And before that? I saw him coming
toward me that time at the picnic,
But you loved him? He sat in his room with
the shades drawn, brooding. But you
loved him? He gave me
a photo of himself at sixteen, diving
from the pier. It was summer. His arms
outstretched. And before that?
His mother was combing his soft curls
with her fingers and crying. Crying.
Is that what he said? He put on the straw hat
and raced me to the barn. What did he
tell you? Here’s the dried rose, brown
as tobacco. Here’s the letter that I tore
and pasted. The book of blank pages
with the velvet cover. But do you still
love him? When I rub the nap
backwards, the colors lift,
bristle. What do you mean?
Sometimes, when I’m all alone,
I find myself stroking it.
from The Past Keeps Changing, The Sheep Meadow Press, 1992.
The Wrong Ones
There are those who make us sad,
maybe not at first; maybe at first
we love them and have been waiting
to love them all our lives, but maybe
they’re really only second chances
to love those we had neglected
to love before—our mothers
and lovers, fathers and strangers—
and maybe we were right
not to love them the first time;
maybe our love was holding out
for a world of its own choosing
and those who make us sad now
make us sad because we’re loving
the wrong ones, the ones we’d hoped
would grow smaller as we walked away
instead of showing themselves again
in those we have failed to love anew.
like figures in a Mayan frieze
the borders hem us in
I can’t tell where you leave off
and I begin
I eat to satisfy your hunger
you drink to quench my thirst
your slightest wound marks my skin
with tiny blue blossoms
let me take your troubles
and turn them into swallows
that circle round the chimney
and blend into the night.
To My Oldest Friend, Whose Silence Is Like a Death
In today’s paper, a story about our high school drama
teacher evicted from his Carnegie Hall rooftop apartment
made me ache to call you—the only person I know
who’d still remember his talent, his good looks, his self-
absorption. We’d laugh (at what haven’t we laughed?), then
not laugh, wondering what became of him. But I can’t call,
because I don’t know what became of you.
—After sixty years, with no explanation, you’re suddenly
not there. Gone. Phone disconnected. I was afraid
you might be dead. But you’re not dead.
You’ve left, your landlord says. He has your new unlisted
number but insists on “respecting your privacy.” I located
your oldest son, who refuses to tell me anything except that
you’re alive and not ill. Your ex-wife ignores my letters.
What’s happened? Are you in trouble? Something
you’ve done? Something I’ve done?
We used to tell each other everything: our automaticZ
reference points to childhood pranks, secret codes,
and sexual experiments. How many decades since we started
singing each other “Happy Birthday” every birthday?
(Your last uninhibited rendition is still on my voice mail.)
How often have we exchanged our mutual gratitude—the easy
unthinking kindnesses of long friendship.
This mysterious silence isn’t kind. It keeps me
up at night, bewildered, at some “stage “of grief.
Would your actual death be easier to bear?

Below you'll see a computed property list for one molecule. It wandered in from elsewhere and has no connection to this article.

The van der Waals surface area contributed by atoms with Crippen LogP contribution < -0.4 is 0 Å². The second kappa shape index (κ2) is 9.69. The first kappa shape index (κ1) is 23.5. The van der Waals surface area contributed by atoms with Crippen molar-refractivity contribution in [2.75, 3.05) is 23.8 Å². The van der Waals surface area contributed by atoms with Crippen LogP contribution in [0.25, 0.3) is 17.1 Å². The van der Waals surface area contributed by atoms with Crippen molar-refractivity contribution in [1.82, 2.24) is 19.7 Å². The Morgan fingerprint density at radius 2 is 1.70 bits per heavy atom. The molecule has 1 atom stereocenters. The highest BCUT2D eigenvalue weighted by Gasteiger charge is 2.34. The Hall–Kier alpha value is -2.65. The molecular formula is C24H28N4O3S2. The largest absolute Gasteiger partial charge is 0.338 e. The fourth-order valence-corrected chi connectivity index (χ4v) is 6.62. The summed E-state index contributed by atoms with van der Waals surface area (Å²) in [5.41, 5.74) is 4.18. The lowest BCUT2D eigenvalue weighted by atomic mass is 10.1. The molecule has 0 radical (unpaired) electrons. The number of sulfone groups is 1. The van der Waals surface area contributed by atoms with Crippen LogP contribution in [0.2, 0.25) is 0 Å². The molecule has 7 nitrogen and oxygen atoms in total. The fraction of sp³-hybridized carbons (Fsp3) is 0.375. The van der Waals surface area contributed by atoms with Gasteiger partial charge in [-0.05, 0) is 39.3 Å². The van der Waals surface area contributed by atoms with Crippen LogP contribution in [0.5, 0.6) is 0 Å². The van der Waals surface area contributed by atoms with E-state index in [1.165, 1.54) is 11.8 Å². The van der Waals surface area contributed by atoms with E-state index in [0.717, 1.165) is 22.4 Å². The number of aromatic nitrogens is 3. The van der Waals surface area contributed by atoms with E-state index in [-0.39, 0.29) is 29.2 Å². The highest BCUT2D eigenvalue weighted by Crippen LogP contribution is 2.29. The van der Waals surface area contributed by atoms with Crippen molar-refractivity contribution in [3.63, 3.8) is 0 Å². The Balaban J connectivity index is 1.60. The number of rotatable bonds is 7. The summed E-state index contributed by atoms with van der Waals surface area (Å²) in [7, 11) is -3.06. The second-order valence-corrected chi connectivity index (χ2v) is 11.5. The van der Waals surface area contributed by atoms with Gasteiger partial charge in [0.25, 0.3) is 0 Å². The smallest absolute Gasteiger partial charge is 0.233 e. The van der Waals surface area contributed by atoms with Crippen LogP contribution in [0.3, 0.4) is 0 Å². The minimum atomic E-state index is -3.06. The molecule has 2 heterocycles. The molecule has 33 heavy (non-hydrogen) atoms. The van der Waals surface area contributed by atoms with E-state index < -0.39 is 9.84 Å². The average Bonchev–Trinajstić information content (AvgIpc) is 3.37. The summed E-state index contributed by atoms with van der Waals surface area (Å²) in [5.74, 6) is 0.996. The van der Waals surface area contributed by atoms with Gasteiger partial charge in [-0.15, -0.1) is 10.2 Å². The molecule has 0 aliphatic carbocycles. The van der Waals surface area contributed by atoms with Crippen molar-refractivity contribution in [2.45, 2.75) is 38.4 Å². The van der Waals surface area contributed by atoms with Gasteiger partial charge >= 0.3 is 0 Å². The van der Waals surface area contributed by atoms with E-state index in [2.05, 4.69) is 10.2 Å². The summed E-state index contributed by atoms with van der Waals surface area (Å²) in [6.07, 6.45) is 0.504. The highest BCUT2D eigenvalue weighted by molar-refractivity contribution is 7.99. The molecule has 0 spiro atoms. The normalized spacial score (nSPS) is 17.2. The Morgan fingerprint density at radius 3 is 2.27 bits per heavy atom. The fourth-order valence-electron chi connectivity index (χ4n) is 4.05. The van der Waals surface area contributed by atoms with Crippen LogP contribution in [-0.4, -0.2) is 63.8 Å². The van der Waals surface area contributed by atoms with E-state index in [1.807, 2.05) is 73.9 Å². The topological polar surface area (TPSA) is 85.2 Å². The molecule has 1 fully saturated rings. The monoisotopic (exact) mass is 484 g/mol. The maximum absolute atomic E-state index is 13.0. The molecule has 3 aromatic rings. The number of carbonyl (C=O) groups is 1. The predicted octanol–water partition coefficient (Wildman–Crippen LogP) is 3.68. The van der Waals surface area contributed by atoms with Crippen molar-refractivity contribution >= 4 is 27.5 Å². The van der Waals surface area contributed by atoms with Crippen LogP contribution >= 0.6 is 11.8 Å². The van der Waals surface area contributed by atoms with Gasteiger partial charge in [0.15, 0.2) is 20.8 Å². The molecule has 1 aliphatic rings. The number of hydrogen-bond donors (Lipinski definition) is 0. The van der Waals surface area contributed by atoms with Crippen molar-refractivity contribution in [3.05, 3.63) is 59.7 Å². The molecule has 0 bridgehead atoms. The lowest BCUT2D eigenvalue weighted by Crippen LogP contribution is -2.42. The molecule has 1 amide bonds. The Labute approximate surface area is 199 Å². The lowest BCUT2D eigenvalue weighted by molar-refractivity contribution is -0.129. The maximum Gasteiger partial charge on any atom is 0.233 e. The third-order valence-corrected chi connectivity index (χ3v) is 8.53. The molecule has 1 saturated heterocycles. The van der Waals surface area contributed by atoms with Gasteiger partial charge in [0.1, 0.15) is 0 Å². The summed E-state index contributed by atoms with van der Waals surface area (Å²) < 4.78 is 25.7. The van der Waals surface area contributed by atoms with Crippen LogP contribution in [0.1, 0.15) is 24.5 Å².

I crave your laugh, your quirky takes, your latest
comedy of errors. “When one’s friends hate each other,”
Pound wrote near the end of his life, “how can there be
peace in the world?” We loved each other. Why why why
am I dead to you?
Our birthdays are looming. The older I get, the less and less
I understand this world,
and the people in it.
She uses the apartment keys
to let herself in from the neighbors.
I am unnerved, maybe from drinking.
I know it will take all
the last of my strength to get through
the bath hour, reading Babar,
the talk of hair, how and if we will braid it,
tomorrow’s homework review—
I am really in a poem I say, cutting
lines together, images, this poem
I am always aiming at, pulling the sheet over
the day’s trial, pulling browned buds
from the night flower (didn’t give it enough
water this winter – it might not bloom
this spring). Brushing out
my daughter’s fine hair over her
wide forehead, caressing it, I put
another story together; she says
in eight-year-old-directness, “You threw him out
didn’t you?” This is the moment
I gather the lines, the poem, the raw
tendrils, watered or not, snapped in urgency
(the night flower has such a pungent smell).
“He wasn’t with me anymore sweetie,
he slept on the couch in the living room,
that’s not being together.” She weighs this,
the poem, in fragments, may never get written.
We are managing this – I am calm, I am on
other territory, a kitchen of plenty,
school problems solved, pencils sharpened,
the lesson memorized. “Did I do it right?”
she asks of the math review, I am calculating the lesson—
Motherhood, this sudden test. Unprepared,
untutored I am telling her the grade isn’t important,
it’s what you learn, what you can take with you.
A Sincere Thank You
You always had a good heart.
I’m seeing someone else, of course.
She’s not your type at all.
charming of apartments on the west side,
isolated enough, with the woods nearby,
and the stream; wouldn’t even know you’re
in the city but just a quick drive to the
stores and restaurants. And your gift
came in useful, what with a new place
looking bare until our furniture arrived
from various homes and storage facilities.
was the only thing here that wasn’t Amy and I.
Now, the rooms are chockablock with two lifetimes
of accumulation. Your offering is somewhere in the
midst of all these electric can-openers, toaster
But still appreciated. If I could only remember
what it was … is, I mean.
After all we’ve been through together
you still take the time to reward, in your own way,
all we’ll be doing apart.
To spend good money, to mail it to my old address …
luckily it was forwarded … knowing that
either you or I probably broke one just like it
those days when smashing stuff against the wall
was our way of communicating.
Really, this new thingamabob reminds me|
of the old doohickey and you can’t ask
for anything more than that.